Thursday, February 27, 2014

Hike beneath some of world’s largest trees

California Tunnel Tree
Topo map, Mariposa Grove.

Walk heads through grove
of more than 500 sequoias

Day hikers can see some of the world’s largest trees – a few towering more than 20 stories high – during a walk through the Mariposa Grove of Giant Sequoias in Yosemite National Park.

Mariposa marks Yosemite’s largest grove of sequoias with more than 500 of the trees and so is a popular destination among park visitors. The park’s tallest and most voluminous tree both reside here. The Columbia Tree tops out at 285 feet high. The Washington Tree takes up 35,950 cubic feet; in the same space, you could dump 269,298 gallon containers of milk.

The best time to visit the grove is summer; the trees look gorgeous against a blue sky. In any case, Mariposa Grove Road is closed at least from December to March.

To reach the trailhead, from Fresno take Calif. Hwy. 41 into the park. After passing the Fish Camp area, Hwy. 41 splits; going left (or continuing on Wawona Road), heads north to Wawona, Glacier Point Road, and Yosemite Valley; going right/east goes to Mariposa Grove.

In about 2.1 miles, the road reaches a parking lot on the left/north side. Beyond the lot, the road is limited to trams. Two trailheads run from the parking lot into the grove; take the one at the lot’s northeastern corner.

An array of day hiking trails crisscross the grove. The amoebic figure 8 loop described here – running about 4.5 miles total – passes most of Mariposa’s major sights.

Fallen Monarch
Before hitting the trail, walk over to the parking lot’s southeast side for a look at the Fallen Monarch. The tree toppled some 300 years ago yet looks like it just fell yesterday. Giant sequoias are quite resistant to decay, and as trees later on the trail will evidence, are able to survive great disasters.

Heading out on the trail, the pathway crosses the tram road, so keep an eye out for traffic, especially when children are with you. From there, the route heads through the Lower Grove (Mariposa is divided into two groves, a lower and an upper).

The trail soon crosses the tram road again. Watch for the trail junction here, as you’ll want to go right/northeast. If you do, to the trail’s left is the Bachelor and Three Graces, a group of four sequoias growing close together. Their roots are so entwined that when the first of these falls centuries from now, it’ll take the other three with it like dominoes.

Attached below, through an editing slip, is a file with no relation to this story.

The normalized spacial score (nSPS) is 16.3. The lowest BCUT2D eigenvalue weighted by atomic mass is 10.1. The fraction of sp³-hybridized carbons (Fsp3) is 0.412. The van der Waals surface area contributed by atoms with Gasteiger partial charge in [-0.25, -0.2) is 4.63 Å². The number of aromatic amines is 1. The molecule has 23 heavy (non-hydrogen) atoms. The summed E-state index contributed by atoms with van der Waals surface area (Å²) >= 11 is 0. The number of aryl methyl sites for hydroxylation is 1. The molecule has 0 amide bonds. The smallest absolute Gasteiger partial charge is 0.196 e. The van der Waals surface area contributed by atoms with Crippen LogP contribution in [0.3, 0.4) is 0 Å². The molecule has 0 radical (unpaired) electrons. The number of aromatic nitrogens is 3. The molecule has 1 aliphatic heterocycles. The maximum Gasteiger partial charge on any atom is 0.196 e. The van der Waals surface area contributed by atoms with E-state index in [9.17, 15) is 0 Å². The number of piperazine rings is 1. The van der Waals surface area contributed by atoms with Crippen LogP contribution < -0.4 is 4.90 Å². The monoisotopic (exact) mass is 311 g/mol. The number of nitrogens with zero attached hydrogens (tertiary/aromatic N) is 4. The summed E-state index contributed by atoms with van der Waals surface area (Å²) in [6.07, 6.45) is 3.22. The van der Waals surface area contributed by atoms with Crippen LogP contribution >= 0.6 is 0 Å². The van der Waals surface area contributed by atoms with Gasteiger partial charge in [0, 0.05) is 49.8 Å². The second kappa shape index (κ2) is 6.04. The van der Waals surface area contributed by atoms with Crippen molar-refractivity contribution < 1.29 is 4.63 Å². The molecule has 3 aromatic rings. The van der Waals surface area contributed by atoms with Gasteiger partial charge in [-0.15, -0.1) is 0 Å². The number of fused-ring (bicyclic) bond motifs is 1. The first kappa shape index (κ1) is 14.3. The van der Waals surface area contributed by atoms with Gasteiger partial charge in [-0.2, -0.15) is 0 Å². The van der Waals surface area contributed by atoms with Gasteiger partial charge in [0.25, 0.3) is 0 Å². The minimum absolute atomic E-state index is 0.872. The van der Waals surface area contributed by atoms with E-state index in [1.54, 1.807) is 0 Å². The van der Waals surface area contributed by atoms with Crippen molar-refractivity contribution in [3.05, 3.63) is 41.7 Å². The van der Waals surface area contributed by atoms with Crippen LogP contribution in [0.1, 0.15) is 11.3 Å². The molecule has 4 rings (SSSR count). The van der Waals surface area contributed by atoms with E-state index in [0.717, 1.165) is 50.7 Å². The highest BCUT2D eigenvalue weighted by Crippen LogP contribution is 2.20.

In about half-mile from the trailhead is the Grizzly Giant, the grove’s oldest tree at an estimated 1900-2400 years old. About 210 feet high and 30 feet round at the base, it’s the world’s 25th largest tree.

No more than 0.1 miles later, the trail passes the California Tunnel Tree. This is the park’s only living tree with a tunnel through it, which was cut in 1895. Watch the trail junction at the tree, as you’ll want to go right/north.

Wawona Tunnel Tree
The trail crosses the tram road once more and as rising in elevation, intersects with trails. At the first junction, go right/northeast, but at the second one go left/northwest.

After hiking straight through a third trail intersection, you’ll arrive in the Upper Grove. The first stop is the Mariposa Grove Museum, which in 1.2 miles from the California Tunnel Tree. Built in 1930, the museum contains exhibits about sequoias and is on the National Register of Historic Places. This is a good place for a bathroom break, too, with restrooms on the trail before reaching the museum.

From the museum, the trail crosses the tram road then the grove as heading east for a quarter mile to the Fallen Wawona Tunnel Tree. This is the famous tree “that you can drive through” that most people ask about, as it was featured in everything from postcards to View-Master reels about Yosemite.

Unfortunately, the tunnel is no more; the tree toppled in 1969 during a storm. The tunnel cut during the 1800s had considerably weakened the tree’s base.

The tunnel tree is 2.1 miles from the trailhead at an elevation of 6600 feet. Crossing the tram road to the tunnel tree, go beyond/east of it; at the trail junction, turn right/south. The trail then parallels Mariposa Grove Road as heading south and then west.

Telescope Tree
In 0.75 miles and past the next trail intersection, you’ll come to the Telescope Tree. Repeated fires have largely hollowed out this still living tree; you can even walk inside it and look up at the sky. Don’t go inside during a heavy wind, though; park officials believe the tree could fall at any time.

At the next trail intersection, go straight/west. The pathway meanders to the Clothespin Tree. As with the Telescope Tree that was 0.75 miles back, several fires have burned a hole in the trunk, this one large enough to drive a minivan through. This tree also is expected to fall soon.

Continuing southwest, the trail once more crosses the tram road and then comes to the Faithful Couple. This pair of trees grew so close together that the base of their trunks have fused into one.

From there the trail continues heading southwest back into the Lower Grove. At the next trail junction, go straight/southwest. The trail ends at the northern side of parking lot. There are restrooms on the lot’s far side.

Learn about other great national park day hiking trails in my Best Sights to See at America’s National Parks guidebook.